Supposedly reassured by these dubious references, Drigg followed the ganger through a steel door set into the concrete bulkhead that was instantly and noisily slammed shut behind them. They were in a small room with benches down the middle and lockers on one wall. There was a sudden hissing and the distant hammering of pumps, and Drigg felt a strange pressure on his ears. His look of sudden dismay was noticed by Fighting Jack.
“Air, just compressed air, nothing more. And a miserable little twenty pounds it is, too, I can tell you, as one who has worked under sixty and more. You’ll never notice it once you’re inside. Here you go.” He pulled a boiler suit from a locker and shook it out. “This is big enough to go over your clothes. I’ll hold that wallet for you.”
“It is not removable.” Drigg shook out the length of chain for inspection.
“I do not possess it.”
The ganger produced an immense clasp knife, with a swiftness and economy of motion that showed he had had sudden use for it before, and touched it so that a long gleaming blade shot out. He stepped forward and Drigg backed away.
“Now there, sir, did you think I was going to amputate? Just going to make a few sartorial alterations on this here garment.”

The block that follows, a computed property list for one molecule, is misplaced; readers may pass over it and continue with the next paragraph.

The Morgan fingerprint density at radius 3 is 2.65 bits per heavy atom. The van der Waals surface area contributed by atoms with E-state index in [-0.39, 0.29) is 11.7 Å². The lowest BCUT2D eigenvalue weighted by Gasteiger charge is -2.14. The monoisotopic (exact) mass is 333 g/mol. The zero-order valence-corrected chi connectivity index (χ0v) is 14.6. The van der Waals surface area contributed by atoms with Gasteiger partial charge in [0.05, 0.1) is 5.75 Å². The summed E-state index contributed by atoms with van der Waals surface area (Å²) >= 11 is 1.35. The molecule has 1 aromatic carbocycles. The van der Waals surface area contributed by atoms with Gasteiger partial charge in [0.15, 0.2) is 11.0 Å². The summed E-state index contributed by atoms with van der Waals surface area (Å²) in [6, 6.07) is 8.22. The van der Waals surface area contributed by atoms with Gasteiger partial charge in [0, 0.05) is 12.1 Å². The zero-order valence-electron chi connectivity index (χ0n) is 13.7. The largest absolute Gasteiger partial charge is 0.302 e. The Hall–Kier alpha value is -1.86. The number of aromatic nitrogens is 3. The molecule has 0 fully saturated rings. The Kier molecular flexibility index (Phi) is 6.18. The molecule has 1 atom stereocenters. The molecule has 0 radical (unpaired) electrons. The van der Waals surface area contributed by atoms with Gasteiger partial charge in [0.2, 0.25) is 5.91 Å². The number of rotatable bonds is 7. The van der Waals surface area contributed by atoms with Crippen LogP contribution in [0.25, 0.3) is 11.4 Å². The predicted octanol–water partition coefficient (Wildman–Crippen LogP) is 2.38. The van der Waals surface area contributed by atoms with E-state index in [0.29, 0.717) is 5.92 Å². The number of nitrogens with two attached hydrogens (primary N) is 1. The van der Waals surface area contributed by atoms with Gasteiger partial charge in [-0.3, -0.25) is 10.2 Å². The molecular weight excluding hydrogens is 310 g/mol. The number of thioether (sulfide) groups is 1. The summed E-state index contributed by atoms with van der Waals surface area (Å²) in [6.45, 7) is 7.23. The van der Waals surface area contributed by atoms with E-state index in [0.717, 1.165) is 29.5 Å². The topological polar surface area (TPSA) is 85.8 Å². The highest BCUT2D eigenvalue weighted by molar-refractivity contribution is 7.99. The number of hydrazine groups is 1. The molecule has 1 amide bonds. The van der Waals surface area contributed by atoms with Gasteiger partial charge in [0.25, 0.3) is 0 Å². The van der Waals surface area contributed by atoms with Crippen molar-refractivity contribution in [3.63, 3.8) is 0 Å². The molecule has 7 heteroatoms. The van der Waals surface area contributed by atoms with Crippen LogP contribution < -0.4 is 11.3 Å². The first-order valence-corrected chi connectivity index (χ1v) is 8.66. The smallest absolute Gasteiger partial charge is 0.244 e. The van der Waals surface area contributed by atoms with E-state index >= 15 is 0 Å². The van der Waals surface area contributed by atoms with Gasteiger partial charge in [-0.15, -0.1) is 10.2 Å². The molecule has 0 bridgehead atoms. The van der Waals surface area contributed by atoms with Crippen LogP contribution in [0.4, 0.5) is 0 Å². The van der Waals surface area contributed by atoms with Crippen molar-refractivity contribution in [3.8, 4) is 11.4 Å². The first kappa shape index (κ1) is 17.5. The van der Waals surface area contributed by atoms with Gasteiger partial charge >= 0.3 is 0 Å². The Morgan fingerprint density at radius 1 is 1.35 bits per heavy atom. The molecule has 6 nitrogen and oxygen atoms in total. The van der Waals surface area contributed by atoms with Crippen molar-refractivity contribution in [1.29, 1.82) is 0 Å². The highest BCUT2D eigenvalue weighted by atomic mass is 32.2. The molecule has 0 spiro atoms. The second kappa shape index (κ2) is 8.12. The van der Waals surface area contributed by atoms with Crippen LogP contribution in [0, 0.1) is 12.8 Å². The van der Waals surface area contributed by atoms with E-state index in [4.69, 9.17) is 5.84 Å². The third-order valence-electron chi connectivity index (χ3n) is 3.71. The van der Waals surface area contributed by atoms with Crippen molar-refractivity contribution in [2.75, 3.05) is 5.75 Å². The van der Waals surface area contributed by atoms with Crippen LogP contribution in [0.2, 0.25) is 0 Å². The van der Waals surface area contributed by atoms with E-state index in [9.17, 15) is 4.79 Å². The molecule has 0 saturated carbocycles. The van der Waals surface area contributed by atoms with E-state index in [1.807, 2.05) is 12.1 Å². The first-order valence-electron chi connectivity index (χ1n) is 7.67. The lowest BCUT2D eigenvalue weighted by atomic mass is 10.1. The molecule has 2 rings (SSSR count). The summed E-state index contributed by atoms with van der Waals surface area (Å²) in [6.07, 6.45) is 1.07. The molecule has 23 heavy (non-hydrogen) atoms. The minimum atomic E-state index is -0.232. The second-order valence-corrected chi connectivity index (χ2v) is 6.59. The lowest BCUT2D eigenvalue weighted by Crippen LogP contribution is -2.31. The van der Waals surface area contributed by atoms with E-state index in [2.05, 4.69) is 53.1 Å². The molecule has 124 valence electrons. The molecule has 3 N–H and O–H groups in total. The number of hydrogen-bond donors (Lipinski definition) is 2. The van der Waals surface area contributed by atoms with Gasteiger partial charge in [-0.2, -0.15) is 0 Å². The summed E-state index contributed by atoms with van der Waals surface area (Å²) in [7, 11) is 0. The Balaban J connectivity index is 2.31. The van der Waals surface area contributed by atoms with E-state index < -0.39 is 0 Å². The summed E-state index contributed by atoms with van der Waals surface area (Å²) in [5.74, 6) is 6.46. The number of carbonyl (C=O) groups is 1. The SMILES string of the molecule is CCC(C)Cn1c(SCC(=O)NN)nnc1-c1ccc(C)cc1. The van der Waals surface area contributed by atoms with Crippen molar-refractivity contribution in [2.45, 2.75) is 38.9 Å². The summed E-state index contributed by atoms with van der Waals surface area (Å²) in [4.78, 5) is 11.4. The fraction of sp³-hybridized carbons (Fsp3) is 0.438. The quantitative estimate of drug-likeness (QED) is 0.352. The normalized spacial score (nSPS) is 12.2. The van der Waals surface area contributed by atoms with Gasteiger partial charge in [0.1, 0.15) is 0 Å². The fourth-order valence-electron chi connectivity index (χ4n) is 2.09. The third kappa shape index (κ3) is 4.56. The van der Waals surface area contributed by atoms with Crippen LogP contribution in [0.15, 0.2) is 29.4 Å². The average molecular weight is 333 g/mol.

A single slash opened the sleeve from wrist to armpit, and another twitch of the blade vented the garment’s side. Then the knife folded and vanished into its usual resting place while Drigg drew on the mutilated apparel, the portfolio easily passing through the rent cloth. When Drigg had it on, Fighting Jack cut up another boiler suit—he had a cavalier regard for company property apparently—and bound it around the cut sleeve to hold it shut. By the time this operation was completed the pumps had stopped and another door at the far end of the airlock room opened and the operator looked inside, touching his forehead when he saw Drigg’s bowler.
A train of small hopper wagons was just emerging from a larger steel door in the bulkhead, and Fighting Jack pursed his lips to emit an ear-hurting whistle. The driver of the squat electric locomotive turned at the sound and cut his power.